...and upon re-reading it I decided it wasn't totally embarrassing and decided to share. I've done a little rewriting to eliminate a couple of really egregious dumb pronouncements, but by and large this is how it appeared back in the day. I should add that the photo of Graham Parker is the very same one that ran with the essay originally; god bless the intertubes for the picture's easy accessibility. I should also add that I do not stand by my assessment of the George Harrison song in question, although in my defense, I was prematurely correct about George's ultimate artistic renaissance. In any event, enjoy if possible. -- S.S.]

It's a strange time right now for pop music. Oh, sure lots of interesting things have been going on -- the remarkable return of Brian Wilson, the Led Zeppelin film, the second (and I hope the last) Rock Awards TV show, and punk-rock festivals in (where else?) France -- but it's a hard to get a fix on what it all means. A new sensibility seems to be emerging out of the ashes of the slowly sickening Seventies, but there's a vagueness about it, a tentative slippery kind of feeling that resists analysis. For myself, I find that most of the records I'm listening to now are retrospectives of one kind or another -- the Faces Snakes and Ladders, a lovely memorial to a band that never really got it together the way the could have; Leo Kottke's 1971-1976; even the latest reissue of Phil Spector's sublime Christmas album -- and that's got me muddled even more. So rather than try to make sense of all of this, I'm cribbing an idea from Simon Frith, who cribbed it from Charlie Gillet, who cribbed it from god-knows-who. Here is this month's Big Six.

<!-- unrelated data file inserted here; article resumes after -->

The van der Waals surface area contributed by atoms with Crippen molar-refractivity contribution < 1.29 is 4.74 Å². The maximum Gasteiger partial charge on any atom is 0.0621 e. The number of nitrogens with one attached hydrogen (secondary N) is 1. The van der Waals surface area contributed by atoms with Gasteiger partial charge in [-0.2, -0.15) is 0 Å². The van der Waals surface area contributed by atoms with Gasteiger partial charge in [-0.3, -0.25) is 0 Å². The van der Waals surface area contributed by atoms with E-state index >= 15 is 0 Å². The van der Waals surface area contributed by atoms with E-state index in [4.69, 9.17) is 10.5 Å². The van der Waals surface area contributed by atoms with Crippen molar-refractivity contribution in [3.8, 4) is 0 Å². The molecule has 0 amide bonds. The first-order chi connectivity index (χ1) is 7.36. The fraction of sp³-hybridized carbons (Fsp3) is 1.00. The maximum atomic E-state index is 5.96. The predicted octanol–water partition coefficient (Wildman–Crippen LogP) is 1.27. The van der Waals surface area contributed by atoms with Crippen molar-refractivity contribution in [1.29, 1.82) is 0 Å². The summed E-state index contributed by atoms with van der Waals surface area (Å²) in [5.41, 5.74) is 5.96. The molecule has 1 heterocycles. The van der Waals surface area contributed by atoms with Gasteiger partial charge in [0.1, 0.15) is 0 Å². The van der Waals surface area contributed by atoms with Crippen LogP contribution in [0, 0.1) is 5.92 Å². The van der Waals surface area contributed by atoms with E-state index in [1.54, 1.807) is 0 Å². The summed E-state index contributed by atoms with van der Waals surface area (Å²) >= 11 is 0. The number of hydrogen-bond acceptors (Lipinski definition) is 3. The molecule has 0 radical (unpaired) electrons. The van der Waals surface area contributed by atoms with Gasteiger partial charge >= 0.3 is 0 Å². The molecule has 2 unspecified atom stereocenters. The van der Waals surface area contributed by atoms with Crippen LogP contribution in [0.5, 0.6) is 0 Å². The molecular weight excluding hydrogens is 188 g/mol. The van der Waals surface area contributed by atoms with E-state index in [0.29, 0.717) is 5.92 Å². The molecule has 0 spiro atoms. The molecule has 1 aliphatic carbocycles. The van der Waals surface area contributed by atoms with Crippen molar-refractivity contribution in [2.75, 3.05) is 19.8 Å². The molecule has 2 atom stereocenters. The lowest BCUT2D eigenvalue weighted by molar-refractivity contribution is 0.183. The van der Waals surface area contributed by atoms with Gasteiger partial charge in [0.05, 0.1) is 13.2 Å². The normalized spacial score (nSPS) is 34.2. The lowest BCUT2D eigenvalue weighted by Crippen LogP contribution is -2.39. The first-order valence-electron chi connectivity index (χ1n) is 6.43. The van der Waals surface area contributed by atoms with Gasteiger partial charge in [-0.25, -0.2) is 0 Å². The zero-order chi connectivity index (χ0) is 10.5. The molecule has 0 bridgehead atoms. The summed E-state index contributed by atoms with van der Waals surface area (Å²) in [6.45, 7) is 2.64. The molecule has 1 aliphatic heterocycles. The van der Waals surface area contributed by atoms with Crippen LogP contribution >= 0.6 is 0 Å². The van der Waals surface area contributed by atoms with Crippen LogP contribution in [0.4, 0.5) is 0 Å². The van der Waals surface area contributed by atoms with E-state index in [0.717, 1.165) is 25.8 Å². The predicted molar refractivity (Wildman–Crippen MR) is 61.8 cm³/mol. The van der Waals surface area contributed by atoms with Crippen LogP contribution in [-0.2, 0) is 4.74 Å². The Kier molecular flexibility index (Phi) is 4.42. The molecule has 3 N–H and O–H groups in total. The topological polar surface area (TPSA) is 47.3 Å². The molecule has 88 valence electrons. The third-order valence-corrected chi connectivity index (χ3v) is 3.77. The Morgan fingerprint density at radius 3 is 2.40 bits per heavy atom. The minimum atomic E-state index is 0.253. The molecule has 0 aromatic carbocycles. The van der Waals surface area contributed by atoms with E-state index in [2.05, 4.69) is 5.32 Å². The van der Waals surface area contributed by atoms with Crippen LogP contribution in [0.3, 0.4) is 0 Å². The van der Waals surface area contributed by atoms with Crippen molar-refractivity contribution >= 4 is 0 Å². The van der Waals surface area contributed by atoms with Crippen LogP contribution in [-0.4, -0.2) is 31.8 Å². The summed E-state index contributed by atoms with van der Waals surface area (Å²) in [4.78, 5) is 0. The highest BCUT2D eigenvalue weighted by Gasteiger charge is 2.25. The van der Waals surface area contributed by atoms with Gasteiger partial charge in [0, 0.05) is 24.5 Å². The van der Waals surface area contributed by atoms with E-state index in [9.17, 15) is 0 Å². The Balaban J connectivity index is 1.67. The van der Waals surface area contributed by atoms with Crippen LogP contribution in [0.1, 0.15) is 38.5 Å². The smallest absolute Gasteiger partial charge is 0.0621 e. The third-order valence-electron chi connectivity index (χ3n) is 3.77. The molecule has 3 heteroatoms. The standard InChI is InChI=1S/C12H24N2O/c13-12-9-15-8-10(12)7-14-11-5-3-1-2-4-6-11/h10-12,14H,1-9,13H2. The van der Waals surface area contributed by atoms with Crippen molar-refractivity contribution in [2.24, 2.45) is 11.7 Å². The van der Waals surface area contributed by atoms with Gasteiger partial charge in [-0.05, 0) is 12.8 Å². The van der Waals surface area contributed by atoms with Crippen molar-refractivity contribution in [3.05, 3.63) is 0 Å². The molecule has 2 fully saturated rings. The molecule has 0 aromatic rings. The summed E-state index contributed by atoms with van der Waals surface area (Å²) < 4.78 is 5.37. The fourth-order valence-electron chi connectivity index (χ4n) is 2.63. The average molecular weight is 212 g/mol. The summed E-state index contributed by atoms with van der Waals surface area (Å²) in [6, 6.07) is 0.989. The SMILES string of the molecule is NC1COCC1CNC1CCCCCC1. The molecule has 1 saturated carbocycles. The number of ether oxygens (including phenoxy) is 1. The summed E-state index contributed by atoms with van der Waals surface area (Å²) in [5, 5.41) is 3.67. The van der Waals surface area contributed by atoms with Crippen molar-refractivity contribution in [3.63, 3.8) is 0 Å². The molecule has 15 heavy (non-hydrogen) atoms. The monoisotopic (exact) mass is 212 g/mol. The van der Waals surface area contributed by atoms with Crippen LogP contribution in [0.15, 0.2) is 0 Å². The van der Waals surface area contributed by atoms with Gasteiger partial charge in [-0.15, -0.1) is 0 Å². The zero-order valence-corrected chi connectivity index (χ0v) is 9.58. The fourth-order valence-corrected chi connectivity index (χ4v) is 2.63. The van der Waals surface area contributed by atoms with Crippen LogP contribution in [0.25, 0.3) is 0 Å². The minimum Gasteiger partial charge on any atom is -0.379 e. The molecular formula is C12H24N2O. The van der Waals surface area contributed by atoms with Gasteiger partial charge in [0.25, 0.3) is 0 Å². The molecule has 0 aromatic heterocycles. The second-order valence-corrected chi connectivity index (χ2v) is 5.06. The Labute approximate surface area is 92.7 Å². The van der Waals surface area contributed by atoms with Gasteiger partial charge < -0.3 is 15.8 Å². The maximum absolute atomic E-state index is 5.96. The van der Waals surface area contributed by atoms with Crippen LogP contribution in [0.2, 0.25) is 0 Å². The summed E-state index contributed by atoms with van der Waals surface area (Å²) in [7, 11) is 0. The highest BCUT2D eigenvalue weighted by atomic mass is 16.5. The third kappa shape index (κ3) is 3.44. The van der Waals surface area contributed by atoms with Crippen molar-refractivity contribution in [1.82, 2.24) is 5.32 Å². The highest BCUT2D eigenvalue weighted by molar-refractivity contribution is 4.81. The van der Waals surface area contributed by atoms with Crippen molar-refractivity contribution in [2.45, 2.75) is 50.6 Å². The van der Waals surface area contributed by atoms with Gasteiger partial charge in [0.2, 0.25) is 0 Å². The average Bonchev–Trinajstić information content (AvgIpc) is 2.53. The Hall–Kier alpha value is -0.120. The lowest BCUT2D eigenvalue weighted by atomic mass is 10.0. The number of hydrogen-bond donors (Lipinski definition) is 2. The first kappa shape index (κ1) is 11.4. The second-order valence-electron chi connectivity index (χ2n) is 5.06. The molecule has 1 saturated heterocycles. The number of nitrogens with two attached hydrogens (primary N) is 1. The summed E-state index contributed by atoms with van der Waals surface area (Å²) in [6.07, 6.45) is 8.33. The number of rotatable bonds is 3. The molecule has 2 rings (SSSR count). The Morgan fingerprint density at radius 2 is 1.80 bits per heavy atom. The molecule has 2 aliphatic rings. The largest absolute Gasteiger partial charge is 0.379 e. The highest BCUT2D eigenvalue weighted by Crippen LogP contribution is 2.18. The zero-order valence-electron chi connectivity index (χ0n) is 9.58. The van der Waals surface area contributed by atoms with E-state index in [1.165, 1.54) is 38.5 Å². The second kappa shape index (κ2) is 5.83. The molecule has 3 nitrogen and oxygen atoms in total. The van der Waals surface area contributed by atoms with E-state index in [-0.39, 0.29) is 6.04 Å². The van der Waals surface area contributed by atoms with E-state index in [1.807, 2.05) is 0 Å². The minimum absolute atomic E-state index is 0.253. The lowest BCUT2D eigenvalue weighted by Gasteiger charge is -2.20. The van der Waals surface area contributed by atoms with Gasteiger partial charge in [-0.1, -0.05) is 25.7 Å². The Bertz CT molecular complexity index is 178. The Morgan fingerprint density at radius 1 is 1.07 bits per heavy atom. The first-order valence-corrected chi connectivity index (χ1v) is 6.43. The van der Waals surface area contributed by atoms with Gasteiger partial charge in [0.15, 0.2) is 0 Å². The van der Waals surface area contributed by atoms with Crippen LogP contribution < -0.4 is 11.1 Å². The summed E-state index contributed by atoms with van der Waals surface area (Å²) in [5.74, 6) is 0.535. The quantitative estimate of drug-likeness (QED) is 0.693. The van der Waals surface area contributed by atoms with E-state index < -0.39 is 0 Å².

1. Patti Smith Group: Radio Ethiopia

Before Patti's new album came out, I was fortunate enough to stumble across an excellent live bootleg featuring some of her new songs, as well as to catch an unannounced low-profile gig she did at a bar in SoHo, and I think I've finally figured out why she gets to me: As knowingly as she comes on, she really is an innocent. It doesn't matter that most of the criticisms that have been leveled at here are true. Sure, her singing is fairly limited, her band isn't virtuoso, her poetry is at times laughably overripe -- but she's still open enough to fit Smokey Robinson and Dolly Parton in there among the fever dreams. Radio Ethiopia, different as it is from Horses, has just as many problems, but she's getting closer to whatever it is she's chasing, and for the moment at least the ride she's taking us on is the most exhilirating one in rock.

2. George Harrison: "This Song" (from 33&1/3)